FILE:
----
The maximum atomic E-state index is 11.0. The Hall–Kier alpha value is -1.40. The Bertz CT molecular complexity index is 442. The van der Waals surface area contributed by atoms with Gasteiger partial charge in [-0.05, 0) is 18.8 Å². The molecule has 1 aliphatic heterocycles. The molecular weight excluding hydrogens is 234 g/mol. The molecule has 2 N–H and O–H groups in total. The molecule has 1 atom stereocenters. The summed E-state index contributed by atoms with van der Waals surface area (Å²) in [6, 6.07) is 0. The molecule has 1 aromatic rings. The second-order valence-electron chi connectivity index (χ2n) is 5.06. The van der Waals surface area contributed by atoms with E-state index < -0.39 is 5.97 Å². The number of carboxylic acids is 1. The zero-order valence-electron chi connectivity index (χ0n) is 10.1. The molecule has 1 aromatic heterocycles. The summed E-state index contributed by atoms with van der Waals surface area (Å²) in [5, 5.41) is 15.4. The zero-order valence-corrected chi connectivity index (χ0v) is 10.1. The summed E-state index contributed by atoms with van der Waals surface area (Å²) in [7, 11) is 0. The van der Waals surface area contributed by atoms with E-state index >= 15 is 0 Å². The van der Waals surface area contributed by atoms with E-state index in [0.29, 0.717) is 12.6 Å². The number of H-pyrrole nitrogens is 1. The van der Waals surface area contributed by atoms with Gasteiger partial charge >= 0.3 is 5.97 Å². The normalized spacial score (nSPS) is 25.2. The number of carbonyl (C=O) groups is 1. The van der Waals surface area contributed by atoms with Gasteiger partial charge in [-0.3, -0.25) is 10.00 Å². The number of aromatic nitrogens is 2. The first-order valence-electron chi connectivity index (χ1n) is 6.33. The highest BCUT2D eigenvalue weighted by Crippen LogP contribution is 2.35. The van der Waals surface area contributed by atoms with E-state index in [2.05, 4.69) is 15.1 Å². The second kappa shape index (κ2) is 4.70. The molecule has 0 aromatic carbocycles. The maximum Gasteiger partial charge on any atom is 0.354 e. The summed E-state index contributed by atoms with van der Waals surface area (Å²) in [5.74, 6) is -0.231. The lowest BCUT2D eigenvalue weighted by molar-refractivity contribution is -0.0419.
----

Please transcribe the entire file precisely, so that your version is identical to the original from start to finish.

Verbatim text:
The maximum atomic E-state index is 11.0. The Hall–Kier alpha value is -1.40. The Bertz CT molecular complexity index is 442. The van der Waals surface area contributed by atoms with Gasteiger partial charge in [-0.05, 0) is 18.8 Å². The molecule has 1 aliphatic heterocycles. The molecular weight excluding hydrogens is 234 g/mol. The molecule has 2 N–H and O–H groups in total. The molecule has 1 atom stereocenters. The summed E-state index contributed by atoms with van der Waals surface area (Å²) in [6, 6.07) is 0. The molecule has 1 aromatic rings. The second-order valence-electron chi connectivity index (χ2n) is 5.06. The van der Waals surface area contributed by atoms with E-state index < -0.39 is 5.97 Å². The number of carboxylic acids is 1. The zero-order valence-electron chi connectivity index (χ0n) is 10.1. The molecule has 1 aromatic heterocycles. The summed E-state index contributed by atoms with van der Waals surface area (Å²) in [5, 5.41) is 15.4. The zero-order valence-corrected chi connectivity index (χ0v) is 10.1. The summed E-state index contributed by atoms with van der Waals surface area (Å²) in [7, 11) is 0. The van der Waals surface area contributed by atoms with E-state index >= 15 is 0 Å². The van der Waals surface area contributed by atoms with E-state index in [0.29, 0.717) is 12.6 Å². The number of H-pyrrole nitrogens is 1. The van der Waals surface area contributed by atoms with Gasteiger partial charge >= 0.3 is 5.97 Å². The normalized spacial score (nSPS) is 25.2. The number of carbonyl (C=O) groups is 1. The van der Waals surface area contributed by atoms with Gasteiger partial charge in [-0.3, -0.25) is 10.00 Å². The number of aromatic nitrogens is 2. The first-order valence-electron chi connectivity index (χ1n) is 6.33. The highest BCUT2D eigenvalue weighted by Crippen LogP contribution is 2.35. The van der Waals surface area contributed by atoms with E-state index in [2.05, 4.69) is 15.1 Å². The second kappa shape index (κ2) is 4.70. The molecule has 0 aromatic carbocycles. The maximum Gasteiger partial charge on any atom is 0.354 e. The summed E-state index contributed by atoms with van der Waals surface area (Å²) in [5.74, 6) is -0.231. The lowest BCUT2D eigenvalue weighted by molar-refractivity contribution is -0.0419.